Monday, December 3, 2012

New York Times Seeks Buyouts From 30 in Newsroom

The New York Times

Aiming to cut costs in an increasingly troubled advertising environment, The New York Times announced on Monday morning that it would offer buyout packages to newsroom employees. While the primary goal of the buyout program is to trim managers and other nonunion employees from its books, the company is offering employees represented by the Newspaper Guild the chance to volunteer for buyout packages as well.

In a letter to the staff, Jill Abramson, executive editor of The Times, said she was seeking 30 managers who are not union members to accept buyout packages. She stressed that the paper had been reducing as many newsroom expenses as possible, like leases on foreign and national bureaus. But the hiring The Times has done in recent years to help make it more competitive online has restored the newsroom to the same size it was in 2003 — about 1,150 people.

Jill Abramson, executive editor
“There is no getting around the hard news that the size of the newsroom staff must be reduced,” Ms. Abramson said in the letter.

Employees have until Jan. 24 to accept a severance package. Ms. Abramson pointed out in her note that the business side had cut its staff by more than 60 percent in recent years. The company recently announced that it was offering buyouts to 30 employees in the advertising department. The newsroom had its most extensive cuts in 2008 when it eliminated 100 jobs through buyouts and layoffs. Ms. Abramson urged employees to consider “whether accepting a voluntary severance package at this time in your life makes sense.”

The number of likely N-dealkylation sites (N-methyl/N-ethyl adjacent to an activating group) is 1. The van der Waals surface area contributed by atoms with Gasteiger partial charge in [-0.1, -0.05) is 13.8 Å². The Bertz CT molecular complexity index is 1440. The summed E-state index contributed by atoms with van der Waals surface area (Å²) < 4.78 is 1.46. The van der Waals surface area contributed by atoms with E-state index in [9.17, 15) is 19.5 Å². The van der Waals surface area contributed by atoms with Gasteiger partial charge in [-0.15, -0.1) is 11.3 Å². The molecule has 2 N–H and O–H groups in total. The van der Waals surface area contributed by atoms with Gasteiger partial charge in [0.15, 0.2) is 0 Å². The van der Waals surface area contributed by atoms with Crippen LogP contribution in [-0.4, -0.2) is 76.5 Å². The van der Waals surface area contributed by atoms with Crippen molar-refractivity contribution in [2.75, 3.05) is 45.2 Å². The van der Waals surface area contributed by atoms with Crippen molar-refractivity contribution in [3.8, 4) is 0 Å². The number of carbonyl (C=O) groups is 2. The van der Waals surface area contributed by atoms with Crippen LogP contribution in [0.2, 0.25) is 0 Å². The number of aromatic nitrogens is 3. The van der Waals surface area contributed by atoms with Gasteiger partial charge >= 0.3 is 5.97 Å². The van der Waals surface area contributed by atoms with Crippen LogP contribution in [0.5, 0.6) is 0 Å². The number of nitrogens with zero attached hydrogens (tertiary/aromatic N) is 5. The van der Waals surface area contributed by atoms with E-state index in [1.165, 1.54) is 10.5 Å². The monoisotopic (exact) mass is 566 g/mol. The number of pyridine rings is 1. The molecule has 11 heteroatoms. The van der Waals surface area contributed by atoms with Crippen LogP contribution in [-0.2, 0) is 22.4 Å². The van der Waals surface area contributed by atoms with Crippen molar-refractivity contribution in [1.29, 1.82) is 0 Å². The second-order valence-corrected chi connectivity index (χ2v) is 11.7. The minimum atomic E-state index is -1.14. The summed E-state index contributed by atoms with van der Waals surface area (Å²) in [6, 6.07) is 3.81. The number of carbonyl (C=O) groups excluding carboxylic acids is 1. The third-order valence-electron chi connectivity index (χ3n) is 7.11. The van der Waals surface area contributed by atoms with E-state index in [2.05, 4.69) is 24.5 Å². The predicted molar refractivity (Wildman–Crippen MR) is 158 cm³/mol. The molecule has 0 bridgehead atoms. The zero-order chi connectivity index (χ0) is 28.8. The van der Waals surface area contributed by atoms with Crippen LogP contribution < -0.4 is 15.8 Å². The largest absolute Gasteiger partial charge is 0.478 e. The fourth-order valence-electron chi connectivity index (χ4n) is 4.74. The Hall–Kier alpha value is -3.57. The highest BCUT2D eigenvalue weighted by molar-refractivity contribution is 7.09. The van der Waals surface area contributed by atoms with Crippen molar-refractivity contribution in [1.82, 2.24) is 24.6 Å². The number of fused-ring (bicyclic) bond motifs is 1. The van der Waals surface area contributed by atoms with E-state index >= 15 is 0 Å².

She added: “I hope the needed savings can be achieved through voluntary buyouts but if not, I will be forced to go to layoffs among the excluded staff.”

These buyouts are not being offered to members of the editorial department. Andrew Rosenthal, the editorial page editor, wrote in a note that “we, too, have made reductions to our expenses to meet our share of this burden, but we are not going to be offering buyouts in the Editorial Department at this time.”

Arthur Sulzberger Jr.
The newspaper industry as a whole is confronting a drastic falloff in advertising revenue. Print advertising at The New York Times Company’s newspapers, which include The New York Times, The Boston Globe and The International Herald Tribune, shrank 10.9 percent, according to the latest earnings report. Digital advertising across the company fell 2.2 percent.

“These are financially challenging times,” Arthur Sulzberger Jr., the chairman of the Times Company, said in a statement. “While our digital subscription plan has been highly successful, the advertising climate remains volatile and we don’t see this changing in the near future.”

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